We all embark on the journey for different reasons, at different times in our lives.   Deciding to join Positive Choice was easy for me. It met my scientific expectations and it “got at” some of the underlying issues that cause us to eat and gain weight.  It also addresses the social factors and incorporates a group dynamic important for the psychological aspects.

Many have been successful and yes, some have not succeeded – YET.   Is it failure?  Only they can say.  I attended my first group meeting and got the low down on the godown…  and nibbled away at my “last suppers” on my way to week two.  THAT is the beginning of …THE PRODUCT!    Our group facilitator recommended going home and giving the product (Optifast 70) a try rather than waiting until the next morning.

Also, in week two, Positive Choice staff (It is medically supervised) gave me a letter indicating what medications and supplements I was to stop.  Being diabetic, that meant stopping all insulin and diabetic prescriptions.  I am also a cardiac patient and was directed to stop taking my daily diuretic.   So, there was not much issue with any of the changes I needed to make.  With one exception – I am involved in a diabetic study and take a placebo or possibly the drug.  But, I don’t know if I am on it or not.   In advance conversations with the medical staff at Kaiser and the study personnel, there were all sides represented.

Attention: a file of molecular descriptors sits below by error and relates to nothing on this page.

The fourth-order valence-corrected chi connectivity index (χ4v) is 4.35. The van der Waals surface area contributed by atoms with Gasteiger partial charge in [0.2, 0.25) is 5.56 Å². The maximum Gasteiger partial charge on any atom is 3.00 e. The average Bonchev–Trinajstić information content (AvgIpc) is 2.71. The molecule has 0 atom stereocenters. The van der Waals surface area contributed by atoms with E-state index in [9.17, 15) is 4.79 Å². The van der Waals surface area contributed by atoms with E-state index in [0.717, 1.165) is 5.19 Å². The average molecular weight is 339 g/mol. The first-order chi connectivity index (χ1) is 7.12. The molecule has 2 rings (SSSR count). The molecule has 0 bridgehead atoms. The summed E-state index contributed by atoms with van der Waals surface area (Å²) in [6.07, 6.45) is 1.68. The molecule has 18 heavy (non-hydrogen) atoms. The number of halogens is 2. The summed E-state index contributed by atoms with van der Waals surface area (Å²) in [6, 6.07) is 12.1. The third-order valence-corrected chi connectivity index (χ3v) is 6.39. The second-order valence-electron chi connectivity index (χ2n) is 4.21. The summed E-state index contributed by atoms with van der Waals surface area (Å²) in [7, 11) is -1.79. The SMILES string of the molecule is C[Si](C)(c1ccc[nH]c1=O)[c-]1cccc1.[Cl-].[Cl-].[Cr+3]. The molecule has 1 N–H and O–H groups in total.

If I were ignorant and not medically minded, I might “blindly” follow.   Which road is the correct one?  I wondered…  Positive Choice says stop taking the “pill” either the placebo or the diabetic drug.   So, I re-read the letter.  I had talked to all of the Positive Choice Staff about this issue during each interview.  I concluded that since it is a Kaiser study and my medical record is available to them AND since I had asked the question about needing to stop – the study would be short changed if we could not find a common ground.   No one would contribute information as to the consequences of NOT following the PC recommendation.  All could agree that my following the recommendation of PC would cause me to “not be a study participant”.  My letter did not address the study or the placebo.  I chose to follow the letter’s instructions.

A mild dilemma.   It is a bind study, and I choose to remain blind as well.  There will be many opportunities to discuss this situation with my care providers as well as those in PC.    In the end, protocols can be adjusted to accommodate patient’s like me.

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